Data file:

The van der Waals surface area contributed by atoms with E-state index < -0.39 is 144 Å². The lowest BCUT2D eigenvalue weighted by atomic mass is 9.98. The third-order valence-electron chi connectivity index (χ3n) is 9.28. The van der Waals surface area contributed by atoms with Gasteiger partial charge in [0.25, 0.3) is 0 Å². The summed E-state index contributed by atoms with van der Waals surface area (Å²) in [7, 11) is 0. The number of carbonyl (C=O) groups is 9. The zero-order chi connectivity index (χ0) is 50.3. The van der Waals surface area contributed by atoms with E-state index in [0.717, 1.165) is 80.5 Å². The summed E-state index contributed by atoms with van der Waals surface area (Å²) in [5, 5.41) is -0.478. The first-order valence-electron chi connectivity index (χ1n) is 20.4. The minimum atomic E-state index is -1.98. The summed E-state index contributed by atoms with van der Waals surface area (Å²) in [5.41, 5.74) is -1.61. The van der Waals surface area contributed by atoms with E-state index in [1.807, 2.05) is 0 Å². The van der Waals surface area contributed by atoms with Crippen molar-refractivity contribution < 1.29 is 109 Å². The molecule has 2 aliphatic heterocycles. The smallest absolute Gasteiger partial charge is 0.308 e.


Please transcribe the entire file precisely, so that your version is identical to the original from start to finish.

The van der Waals surface area contributed by atoms with E-state index < -0.39 is 144 Å². The lowest BCUT2D eigenvalue weighted by atomic mass is 9.98. The third-order valence-electron chi connectivity index (χ3n) is 9.28. The van der Waals surface area contributed by atoms with Gasteiger partial charge in [0.25, 0.3) is 0 Å². The summed E-state index contributed by atoms with van der Waals surface area (Å²) in [7, 11) is 0. The number of carbonyl (C=O) groups is 9. The zero-order chi connectivity index (χ0) is 50.3. The van der Waals surface area contributed by atoms with E-state index in [0.717, 1.165) is 80.5 Å². The summed E-state index contributed by atoms with van der Waals surface area (Å²) in [5, 5.41) is -0.478. The first-order valence-electron chi connectivity index (χ1n) is 20.4. The minimum atomic E-state index is -1.98. The summed E-state index contributed by atoms with van der Waals surface area (Å²) in [5.41, 5.74) is -1.61. The van der Waals surface area contributed by atoms with E-state index in [1.807, 2.05) is 0 Å². The van der Waals surface area contributed by atoms with Crippen molar-refractivity contribution < 1.29 is 109 Å². The molecule has 2 aliphatic heterocycles. The smallest absolute Gasteiger partial charge is 0.308 e.